Disoriented, I awaken from a disjointed dream about diapers. There were diapers to dispose of, and I was deeply distressed by a disturbing dilemma: which bin to place the diapers in? Earlier that day, I had printed all the pertinent information related to my city’s garbage disposal system, and taped the comprehensive lists to my kitchen wall. I briefly entertained framing the information, but dismissed the notion as foolish and plebeian.
I have no choice but to cast aside my beloved philosophical endeavors and dig deep into the garbage whys and wherefores. No, I would not become a bin victim. Garbage was just that. No need to glorify garbage or subscribe to its petty fine print—perhaps as inane as the apple and potato peels cozily curled in my green bin. At the same time, it is required of all dutiful citizens of Toronto, Ontario, to dispose of waste in an eco-abiding manner. I have no choice but to cast aside my beloved philosophical endeavors and dig deep into the garbage whys and wherefores.
I struggle to comprehend why one plastic food container qualifies for the blue (recycle) bin while the other, somehow, does not. I study the colorful pictures displayed on the poster included in the calendar I have recently received in the mail—trying to unlock the DNA code of every garbage item so that I may be set free from the drudgery of determining-which-bin-garbage-goes-in.
I dial 311 (not to be confused with 911) to consult with a garbage secret agent. I learn that clear bags and shopping bags may be used for the green bin, black bags can be used for the black bin, and light blue bags are acceptable in the recycle bin. I use the words “may” and “be” because the fine print now has even finer print; bags are not always required in bins. It is then that I take a deep breath and excuse myself. “Sir, it’s bin nice bintering with you, but I must run, it’s bin a long day.”
Returning the phone to its receiver, I am careful to not place it in any of my bins. Once the phone is no longer, it may depart via my curbside, but only if it is placed 0.5 metres away from my garbage bin. Then there are more ominous items (I grimly note to myself); they are picked up by the city’s Toxics Taxi. Candidates for the TT would only be, well, toxic.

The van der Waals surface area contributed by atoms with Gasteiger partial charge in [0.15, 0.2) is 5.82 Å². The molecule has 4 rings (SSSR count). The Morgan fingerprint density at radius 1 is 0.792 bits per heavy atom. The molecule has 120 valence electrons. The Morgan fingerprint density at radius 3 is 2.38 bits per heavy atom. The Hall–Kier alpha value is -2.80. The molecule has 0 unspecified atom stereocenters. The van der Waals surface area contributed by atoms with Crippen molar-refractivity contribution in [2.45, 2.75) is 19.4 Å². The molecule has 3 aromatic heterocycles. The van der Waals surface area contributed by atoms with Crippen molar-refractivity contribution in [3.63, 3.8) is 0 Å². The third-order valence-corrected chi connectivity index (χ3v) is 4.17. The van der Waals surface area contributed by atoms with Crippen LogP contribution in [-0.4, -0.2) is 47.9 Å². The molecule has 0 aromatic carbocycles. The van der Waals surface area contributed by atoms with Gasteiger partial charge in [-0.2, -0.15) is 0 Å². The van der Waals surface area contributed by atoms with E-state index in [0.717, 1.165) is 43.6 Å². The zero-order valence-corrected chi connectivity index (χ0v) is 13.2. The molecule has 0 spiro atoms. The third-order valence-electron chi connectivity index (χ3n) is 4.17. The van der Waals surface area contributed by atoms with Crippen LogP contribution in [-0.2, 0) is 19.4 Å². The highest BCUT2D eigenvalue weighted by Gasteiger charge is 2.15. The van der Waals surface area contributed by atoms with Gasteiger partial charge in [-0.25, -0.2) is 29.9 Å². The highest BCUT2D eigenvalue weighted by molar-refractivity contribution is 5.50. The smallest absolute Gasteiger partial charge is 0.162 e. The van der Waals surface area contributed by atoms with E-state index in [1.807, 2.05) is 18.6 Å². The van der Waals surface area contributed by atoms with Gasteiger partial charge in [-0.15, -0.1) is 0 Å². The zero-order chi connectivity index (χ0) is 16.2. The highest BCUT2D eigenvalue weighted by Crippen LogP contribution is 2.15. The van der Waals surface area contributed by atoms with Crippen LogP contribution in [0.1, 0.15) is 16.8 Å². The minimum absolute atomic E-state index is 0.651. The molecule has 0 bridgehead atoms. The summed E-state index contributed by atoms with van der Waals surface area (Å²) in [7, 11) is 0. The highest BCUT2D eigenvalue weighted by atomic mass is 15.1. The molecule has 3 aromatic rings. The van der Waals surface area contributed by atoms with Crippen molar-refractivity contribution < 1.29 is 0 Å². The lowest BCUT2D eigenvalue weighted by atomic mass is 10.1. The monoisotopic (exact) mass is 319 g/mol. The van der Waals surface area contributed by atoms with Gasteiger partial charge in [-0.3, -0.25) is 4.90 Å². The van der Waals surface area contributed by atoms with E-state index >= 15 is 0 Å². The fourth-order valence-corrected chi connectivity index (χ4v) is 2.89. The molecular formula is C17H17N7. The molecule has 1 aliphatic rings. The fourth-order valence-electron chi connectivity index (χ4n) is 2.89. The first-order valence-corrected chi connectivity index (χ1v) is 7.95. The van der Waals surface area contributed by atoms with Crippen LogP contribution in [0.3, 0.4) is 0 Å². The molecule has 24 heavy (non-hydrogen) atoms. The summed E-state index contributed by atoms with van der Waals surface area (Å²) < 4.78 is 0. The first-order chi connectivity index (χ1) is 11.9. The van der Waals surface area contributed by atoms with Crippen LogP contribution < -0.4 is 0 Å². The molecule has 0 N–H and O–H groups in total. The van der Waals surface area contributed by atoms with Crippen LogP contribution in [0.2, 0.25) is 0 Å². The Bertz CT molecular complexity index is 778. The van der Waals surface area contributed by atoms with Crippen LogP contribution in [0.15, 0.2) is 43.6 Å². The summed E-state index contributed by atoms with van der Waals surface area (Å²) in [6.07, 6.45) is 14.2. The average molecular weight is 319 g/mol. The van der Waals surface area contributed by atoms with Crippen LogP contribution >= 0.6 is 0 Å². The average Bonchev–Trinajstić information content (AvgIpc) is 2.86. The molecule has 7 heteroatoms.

Slowly I turn. A ziplock bag flutters at my side. An omen? I search the corners of my imagination to determine where the ziplock bag would be placed, but fall woefully short. On the one hand, it is a bag; on the other hand, it is a clear bag, and also possessing a plastic ziplock thingy. I recall the secret garbage agent passing along a tip. Consult the Waste Wizard online. Over 1500 items are listed! My mind reels with the possibilities. What about the sort-of wooden crate holding the clementines? And the plastic outer, but foil inner, cookie bag waiting in limbo on my kitchen counter. I would not want to be found guilty of any bin sins. The clock ticks urgently; my heart beats to din of the bins. Bins being hoisted into the air by the mechanical arms affixed to the garbage trucks rumbling at my front door.
I scream and run for cover. Being as I don’t want to be assigned to the loony bin, my shout is carefully manufactured—existing in dimensions no greater than two feet long and two feet wide. The Carefully Manufactured Shout is tied with twine—and, by most metaphysical classifications, would qualify for the blue bin.